Well, J. and I walked through the hospital as one-eyed pirates like in the photo on my Wetcreek Instagram. We will be sleeping with eye patches for the rest of this week and dripping in two kinds of eyedrops four times a day for longer than that.

Our local optometrist changed out our right spectacle lenses yesterday. Reading is not quite what it should be yet. But that will come in the next month.

We take seeing clearly seriously. And we want to be able to do that for a very long time. So for right now, we are seeing eye to eye.

Don't Stir the Pot too Deep

I am an awful cook! Really! Want to have a piece of my gummy banana bread I made yesterday? Oh, that is baking? Pretty bad at that, too, unfortunately.

My worst problem is that I scorch (aka burn) the goodness at the bottom of the pot or pan. Then without much thinking, I dig deep and stir the pot. You can see it, can you? All of that disgusting burnt food that could have been so good has now ruined my meal.

Moral of this story: It is a good thing to stir the pot, but be prepared that if you go too deep what you find won't be worth much and won't make your meal great.

Monday, February 13, 2017

Under the Knife

Everyone (and I mean EVERYONE) says this cataract surgery I am going to experience later today is "a piece of cake."

Now is the time for me to begin my strict diet.

I really don't want that cake.

Hold the knife!

Monday, February 6, 2017

And What Does Your Father Do for a Living?

One of the first questions many people ask you when you are young is, "What does your father do for a living?" We all know that this question is just a euphemism for, "How much money does he make, and are you rich or poor?" Coming right out and asking how much salary he brings home every month is an outright "no-no," but the job question is "Kosher."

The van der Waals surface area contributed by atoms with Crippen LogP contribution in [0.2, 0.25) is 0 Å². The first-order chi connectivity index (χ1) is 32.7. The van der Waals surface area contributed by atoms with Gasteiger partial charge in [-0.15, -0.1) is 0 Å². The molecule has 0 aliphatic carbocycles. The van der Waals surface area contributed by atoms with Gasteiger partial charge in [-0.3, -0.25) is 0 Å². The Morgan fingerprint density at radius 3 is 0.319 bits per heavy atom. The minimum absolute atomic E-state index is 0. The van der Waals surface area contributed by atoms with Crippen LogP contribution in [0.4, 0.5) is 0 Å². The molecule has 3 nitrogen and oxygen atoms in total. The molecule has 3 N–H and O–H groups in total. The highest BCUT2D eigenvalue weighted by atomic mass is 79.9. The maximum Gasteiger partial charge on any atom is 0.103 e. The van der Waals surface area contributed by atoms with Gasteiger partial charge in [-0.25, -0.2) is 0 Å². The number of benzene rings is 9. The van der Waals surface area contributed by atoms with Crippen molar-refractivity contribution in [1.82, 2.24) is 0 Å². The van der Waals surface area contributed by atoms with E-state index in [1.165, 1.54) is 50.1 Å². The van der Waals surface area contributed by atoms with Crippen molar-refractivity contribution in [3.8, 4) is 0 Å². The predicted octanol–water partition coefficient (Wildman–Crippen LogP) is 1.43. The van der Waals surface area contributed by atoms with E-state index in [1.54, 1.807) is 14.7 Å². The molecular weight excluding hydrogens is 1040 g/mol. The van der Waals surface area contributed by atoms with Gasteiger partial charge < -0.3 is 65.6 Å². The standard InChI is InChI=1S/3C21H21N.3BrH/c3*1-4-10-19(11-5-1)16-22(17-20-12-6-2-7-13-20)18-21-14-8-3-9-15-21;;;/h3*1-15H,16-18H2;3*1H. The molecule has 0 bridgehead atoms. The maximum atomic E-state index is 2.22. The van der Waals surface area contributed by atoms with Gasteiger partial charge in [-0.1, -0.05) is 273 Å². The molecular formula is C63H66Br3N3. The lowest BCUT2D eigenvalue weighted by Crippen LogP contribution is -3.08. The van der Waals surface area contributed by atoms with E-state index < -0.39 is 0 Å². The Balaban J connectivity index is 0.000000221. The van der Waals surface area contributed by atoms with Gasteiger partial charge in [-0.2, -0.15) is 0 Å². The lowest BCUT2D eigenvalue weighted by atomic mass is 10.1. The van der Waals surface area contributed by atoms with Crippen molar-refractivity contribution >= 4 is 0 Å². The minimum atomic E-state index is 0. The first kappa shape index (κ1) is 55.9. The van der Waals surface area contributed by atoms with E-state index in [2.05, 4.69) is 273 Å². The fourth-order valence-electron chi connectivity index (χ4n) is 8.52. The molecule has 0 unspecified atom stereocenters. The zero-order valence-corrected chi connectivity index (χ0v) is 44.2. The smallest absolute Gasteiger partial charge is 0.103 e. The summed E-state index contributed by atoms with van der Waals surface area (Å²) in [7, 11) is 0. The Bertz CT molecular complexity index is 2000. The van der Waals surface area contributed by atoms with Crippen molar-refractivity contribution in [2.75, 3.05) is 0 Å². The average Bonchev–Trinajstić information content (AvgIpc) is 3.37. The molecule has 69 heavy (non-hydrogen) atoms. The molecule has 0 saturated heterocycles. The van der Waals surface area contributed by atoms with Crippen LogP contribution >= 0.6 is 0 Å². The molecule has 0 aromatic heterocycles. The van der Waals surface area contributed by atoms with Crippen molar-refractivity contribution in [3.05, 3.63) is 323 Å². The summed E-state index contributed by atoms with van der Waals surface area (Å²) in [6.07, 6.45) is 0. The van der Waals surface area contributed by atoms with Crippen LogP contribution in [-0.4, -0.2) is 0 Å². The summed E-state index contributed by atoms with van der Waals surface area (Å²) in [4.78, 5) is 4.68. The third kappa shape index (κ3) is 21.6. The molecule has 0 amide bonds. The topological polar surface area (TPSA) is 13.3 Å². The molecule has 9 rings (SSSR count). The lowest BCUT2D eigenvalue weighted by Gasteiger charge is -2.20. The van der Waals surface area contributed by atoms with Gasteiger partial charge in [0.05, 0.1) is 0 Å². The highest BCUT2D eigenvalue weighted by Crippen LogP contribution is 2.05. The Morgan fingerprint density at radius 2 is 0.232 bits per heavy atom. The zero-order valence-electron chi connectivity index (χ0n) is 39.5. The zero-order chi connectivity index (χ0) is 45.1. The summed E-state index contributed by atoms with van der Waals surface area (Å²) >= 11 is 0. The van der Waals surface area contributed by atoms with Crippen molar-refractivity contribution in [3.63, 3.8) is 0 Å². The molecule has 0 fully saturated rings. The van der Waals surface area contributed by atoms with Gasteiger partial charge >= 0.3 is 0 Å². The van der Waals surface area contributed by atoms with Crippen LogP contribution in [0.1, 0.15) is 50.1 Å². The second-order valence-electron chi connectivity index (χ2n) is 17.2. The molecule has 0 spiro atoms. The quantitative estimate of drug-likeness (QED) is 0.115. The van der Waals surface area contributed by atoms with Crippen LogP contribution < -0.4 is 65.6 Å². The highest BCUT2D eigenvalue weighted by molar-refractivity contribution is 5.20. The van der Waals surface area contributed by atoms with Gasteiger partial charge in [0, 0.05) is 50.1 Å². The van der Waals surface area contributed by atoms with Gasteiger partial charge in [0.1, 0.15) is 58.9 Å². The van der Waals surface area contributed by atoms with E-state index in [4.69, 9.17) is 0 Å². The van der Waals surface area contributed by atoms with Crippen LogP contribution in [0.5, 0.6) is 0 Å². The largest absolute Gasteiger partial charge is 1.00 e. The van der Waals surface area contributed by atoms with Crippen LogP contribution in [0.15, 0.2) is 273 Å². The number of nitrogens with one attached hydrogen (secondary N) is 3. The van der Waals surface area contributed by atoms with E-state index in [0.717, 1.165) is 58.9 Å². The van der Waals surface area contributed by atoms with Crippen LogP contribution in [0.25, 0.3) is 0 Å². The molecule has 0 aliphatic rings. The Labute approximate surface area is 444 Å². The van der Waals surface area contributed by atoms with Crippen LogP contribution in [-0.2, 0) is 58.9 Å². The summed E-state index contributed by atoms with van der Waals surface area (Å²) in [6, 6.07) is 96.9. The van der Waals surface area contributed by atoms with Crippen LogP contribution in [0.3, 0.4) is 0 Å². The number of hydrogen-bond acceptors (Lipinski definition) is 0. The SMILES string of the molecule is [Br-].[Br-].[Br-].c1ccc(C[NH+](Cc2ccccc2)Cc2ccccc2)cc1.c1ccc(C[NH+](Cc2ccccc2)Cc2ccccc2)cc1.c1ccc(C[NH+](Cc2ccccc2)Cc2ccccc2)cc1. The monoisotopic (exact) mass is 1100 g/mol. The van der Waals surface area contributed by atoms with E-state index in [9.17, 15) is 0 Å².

While riding here in the taxi to the Beltway Apartment from the airport last Thursday, the Dutch taxi driver politely asked my Dutch husband what kind of work he used to do before his retirement ten years ago. My husband proudly told about his lengthy employment in the travel business, and then I chirped in with my equally lengthy employment in the field of education. If it weren't for both of us working all those many years, we wouldn't be where we are today.

Back in the fall when L. found me/us, one of her questions was, "And what kind of work did your father do?" Hopefully by now L. knows that our family managed on Dad's meager salary until I went off to college, and then my mom went to work to supplement our family income. My parents would have never done as well as they did if it hadn't been for their double-income family situation.

And then this morning my Dutch sister-in-law had a question about what L. did for a living. I chuckled to myself. I do not really know. I can see what L. has on her Facebook page, and she told me what she studied in college, but I never asked her what she really does every work day. Basically the same is true for her husband, although he did share that information with my husband when they chatted on our first meeting.